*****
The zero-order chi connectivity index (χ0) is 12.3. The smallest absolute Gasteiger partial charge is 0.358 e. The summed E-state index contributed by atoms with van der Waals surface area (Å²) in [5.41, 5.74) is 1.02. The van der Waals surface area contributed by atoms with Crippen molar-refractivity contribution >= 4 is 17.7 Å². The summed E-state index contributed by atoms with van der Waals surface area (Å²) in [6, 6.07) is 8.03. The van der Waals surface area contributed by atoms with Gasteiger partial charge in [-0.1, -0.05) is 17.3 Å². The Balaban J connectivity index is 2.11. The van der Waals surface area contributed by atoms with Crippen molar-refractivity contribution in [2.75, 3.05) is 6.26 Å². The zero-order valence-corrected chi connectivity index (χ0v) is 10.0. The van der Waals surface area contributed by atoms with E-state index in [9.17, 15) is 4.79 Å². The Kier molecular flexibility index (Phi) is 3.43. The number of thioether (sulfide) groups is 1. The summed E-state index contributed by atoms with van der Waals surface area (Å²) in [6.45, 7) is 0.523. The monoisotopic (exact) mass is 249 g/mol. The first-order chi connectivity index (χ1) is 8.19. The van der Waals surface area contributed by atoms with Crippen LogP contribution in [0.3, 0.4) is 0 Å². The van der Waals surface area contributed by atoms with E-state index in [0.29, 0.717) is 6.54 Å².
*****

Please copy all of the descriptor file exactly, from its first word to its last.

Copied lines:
The zero-order chi connectivity index (χ0) is 12.3. The smallest absolute Gasteiger partial charge is 0.358 e. The summed E-state index contributed by atoms with van der Waals surface area (Å²) in [5.41, 5.74) is 1.02. The van der Waals surface area contributed by atoms with Crippen molar-refractivity contribution >= 4 is 17.7 Å². The summed E-state index contributed by atoms with van der Waals surface area (Å²) in [6, 6.07) is 8.03. The van der Waals surface area contributed by atoms with Gasteiger partial charge in [-0.1, -0.05) is 17.3 Å². The Balaban J connectivity index is 2.11. The van der Waals surface area contributed by atoms with Crippen molar-refractivity contribution in [2.75, 3.05) is 6.26 Å². The zero-order valence-corrected chi connectivity index (χ0v) is 10.0. The van der Waals surface area contributed by atoms with E-state index in [9.17, 15) is 4.79 Å². The Kier molecular flexibility index (Phi) is 3.43. The number of thioether (sulfide) groups is 1. The summed E-state index contributed by atoms with van der Waals surface area (Å²) in [6.45, 7) is 0.523. The monoisotopic (exact) mass is 249 g/mol. The first-order chi connectivity index (χ1) is 8.19. The van der Waals surface area contributed by atoms with Crippen LogP contribution in [0.3, 0.4) is 0 Å². The van der Waals surface area contributed by atoms with E-state index in [0.29, 0.717) is 6.54 Å².